“Be of good cheer, for I will lead you along.”
After leading the Israelites out of Egypt, Moses and his people suddenly found themselves pursued by Egyptian soldiers come to recover their slaves. Desperate to preserve their newfound, God-directed freedom they turned toward the unknown. As Moses looked out over the great sea stretched beyond them do you think he must have searched for a solution beyond his understanding? As can only be imagined, could he have reached out over the water with his staff, filled with great anxiety and a need for an unknown way of deliverance to open up? What must have been unknown to Moses and the Israelites, as to even being a possibility, was that the water could move and part, allowing the dry ground to appear as their path of escape.
As this story of Moses illustrates, trusting in the unknown takes a great amount of imaginative, forward and creative thinking. In that creative space of thought and light and desires is where we believe in possibilities and in things which have not yet come to pass. It takes a certain awareness and paradigm shift to be in this place of trust. Yet, life is full of unknowns. Every step we take can bring us to a corner we cannot yet see around or facing a vista we have not yet climbed. Each new day can be called the great unknown. We may attempt to plan our months and years, thinking we can prepare every needful detail, but still find that each day brings so many new situations and unknowns.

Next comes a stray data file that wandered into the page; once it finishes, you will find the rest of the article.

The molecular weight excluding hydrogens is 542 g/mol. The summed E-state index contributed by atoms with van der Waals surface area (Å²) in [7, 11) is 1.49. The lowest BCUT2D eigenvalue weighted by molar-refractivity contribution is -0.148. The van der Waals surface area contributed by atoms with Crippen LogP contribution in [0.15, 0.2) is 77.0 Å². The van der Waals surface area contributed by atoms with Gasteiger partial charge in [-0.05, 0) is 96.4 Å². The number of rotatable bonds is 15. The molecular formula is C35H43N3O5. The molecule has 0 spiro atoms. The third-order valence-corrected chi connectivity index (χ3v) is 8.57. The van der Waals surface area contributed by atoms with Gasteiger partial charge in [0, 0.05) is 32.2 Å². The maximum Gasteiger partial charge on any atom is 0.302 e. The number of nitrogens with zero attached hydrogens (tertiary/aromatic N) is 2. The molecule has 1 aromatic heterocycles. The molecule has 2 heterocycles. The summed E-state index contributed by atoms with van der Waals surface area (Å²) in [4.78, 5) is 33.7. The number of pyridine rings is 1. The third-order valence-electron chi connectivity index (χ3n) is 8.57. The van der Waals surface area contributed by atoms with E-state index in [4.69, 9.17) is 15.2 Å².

At times we may be faced with a great unknown in physical ways, like the Israelites at the Red Sea, but often, it is challenges of emotional, mental and spiritual unknowns. What did the Israelites do? They turned themselves to their promised prophet of deliverance foretold by their father, Joseph. Moses then trusted in an unknown path and went forward full of faith.
Just before their exodus from Egypt, the Israelites received the opportunity to practice trusting in the unknown when they were instructed to kill an unblemished lamb and put the blood of that Lamb on the doorposts. They were told that by doing this act of faith the destroying angel of death would pass over them and their household and not kill the firstfruit of their womb. Can you imagine the amount of trust in their unseen God this required?
Like the Israelites, we too can learn that trusting in the unknowns of life brings peace and hope. We may not be able to see farther than the sun setting over the horizon, but we can remember after the darkness comes the Sun shining brightly with the morning beams of light. It is the way life on Earth was made–with the rotating cycles of the Earth creating a pause of the Sunshine for our nourishment through evenings and seasons of winter. That space of time, the darkness of the unknown and unseen, allows us the opportunity to use our acting power to trust in the God of Heaven, our Creator, not in man; to choose to hope in anticipation of our return to our life in Heaven.